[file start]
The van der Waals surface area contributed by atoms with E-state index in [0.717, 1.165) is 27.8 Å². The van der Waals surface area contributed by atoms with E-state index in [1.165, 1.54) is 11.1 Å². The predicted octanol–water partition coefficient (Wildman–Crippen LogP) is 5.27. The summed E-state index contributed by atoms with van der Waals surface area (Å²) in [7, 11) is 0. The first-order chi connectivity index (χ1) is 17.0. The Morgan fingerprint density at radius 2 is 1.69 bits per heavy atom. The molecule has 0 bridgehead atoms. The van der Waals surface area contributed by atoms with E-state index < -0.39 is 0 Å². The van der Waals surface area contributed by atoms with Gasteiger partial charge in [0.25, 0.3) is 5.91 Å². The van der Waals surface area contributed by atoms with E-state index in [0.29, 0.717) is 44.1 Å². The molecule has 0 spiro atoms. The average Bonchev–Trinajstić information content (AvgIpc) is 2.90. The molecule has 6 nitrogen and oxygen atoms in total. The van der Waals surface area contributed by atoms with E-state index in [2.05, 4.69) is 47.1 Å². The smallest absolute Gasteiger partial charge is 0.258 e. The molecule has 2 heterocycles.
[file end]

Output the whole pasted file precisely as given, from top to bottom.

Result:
The van der Waals surface area contributed by atoms with E-state index in [0.717, 1.165) is 27.8 Å². The van der Waals surface area contributed by atoms with E-state index in [1.165, 1.54) is 11.1 Å². The predicted octanol–water partition coefficient (Wildman–Crippen LogP) is 5.27. The summed E-state index contributed by atoms with van der Waals surface area (Å²) in [7, 11) is 0. The first-order chi connectivity index (χ1) is 17.0. The Morgan fingerprint density at radius 2 is 1.69 bits per heavy atom. The molecule has 0 bridgehead atoms. The van der Waals surface area contributed by atoms with E-state index < -0.39 is 0 Å². The van der Waals surface area contributed by atoms with Gasteiger partial charge in [0.25, 0.3) is 5.91 Å². The van der Waals surface area contributed by atoms with E-state index in [0.29, 0.717) is 44.1 Å². The molecule has 0 spiro atoms. The average Bonchev–Trinajstić information content (AvgIpc) is 2.90. The molecule has 6 nitrogen and oxygen atoms in total. The van der Waals surface area contributed by atoms with E-state index in [2.05, 4.69) is 47.1 Å². The smallest absolute Gasteiger partial charge is 0.258 e. The molecule has 2 heterocycles.